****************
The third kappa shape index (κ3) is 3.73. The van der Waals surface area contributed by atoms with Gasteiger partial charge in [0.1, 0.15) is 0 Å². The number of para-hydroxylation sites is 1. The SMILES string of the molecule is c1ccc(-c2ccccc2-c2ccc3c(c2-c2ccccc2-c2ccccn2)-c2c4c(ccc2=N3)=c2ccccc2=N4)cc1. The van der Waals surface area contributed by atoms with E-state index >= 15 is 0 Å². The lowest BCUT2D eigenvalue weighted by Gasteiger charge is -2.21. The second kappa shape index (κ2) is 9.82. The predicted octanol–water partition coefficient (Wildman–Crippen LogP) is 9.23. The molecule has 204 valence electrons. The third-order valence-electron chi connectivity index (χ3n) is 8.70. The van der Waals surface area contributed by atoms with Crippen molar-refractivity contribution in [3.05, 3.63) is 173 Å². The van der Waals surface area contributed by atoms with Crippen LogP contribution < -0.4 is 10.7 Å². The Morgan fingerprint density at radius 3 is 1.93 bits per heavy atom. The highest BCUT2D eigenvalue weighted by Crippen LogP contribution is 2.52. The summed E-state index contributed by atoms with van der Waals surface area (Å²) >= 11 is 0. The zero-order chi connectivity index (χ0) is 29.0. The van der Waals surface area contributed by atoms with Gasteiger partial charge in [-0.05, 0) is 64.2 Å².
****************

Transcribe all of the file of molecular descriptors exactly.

The third kappa shape index (κ3) is 3.73. The van der Waals surface area contributed by atoms with Gasteiger partial charge in [0.1, 0.15) is 0 Å². The number of para-hydroxylation sites is 1. The SMILES string of the molecule is c1ccc(-c2ccccc2-c2ccc3c(c2-c2ccccc2-c2ccccn2)-c2c4c(ccc2=N3)=c2ccccc2=N4)cc1. The van der Waals surface area contributed by atoms with E-state index >= 15 is 0 Å². The lowest BCUT2D eigenvalue weighted by Gasteiger charge is -2.21. The second kappa shape index (κ2) is 9.82. The predicted octanol–water partition coefficient (Wildman–Crippen LogP) is 9.23. The molecule has 204 valence electrons. The third-order valence-electron chi connectivity index (χ3n) is 8.70. The van der Waals surface area contributed by atoms with Crippen molar-refractivity contribution in [3.05, 3.63) is 173 Å². The van der Waals surface area contributed by atoms with Crippen LogP contribution < -0.4 is 10.7 Å². The Morgan fingerprint density at radius 3 is 1.93 bits per heavy atom. The highest BCUT2D eigenvalue weighted by Crippen LogP contribution is 2.52. The summed E-state index contributed by atoms with van der Waals surface area (Å²) >= 11 is 0. The zero-order chi connectivity index (χ0) is 29.0. The van der Waals surface area contributed by atoms with Gasteiger partial charge in [-0.05, 0) is 64.2 Å².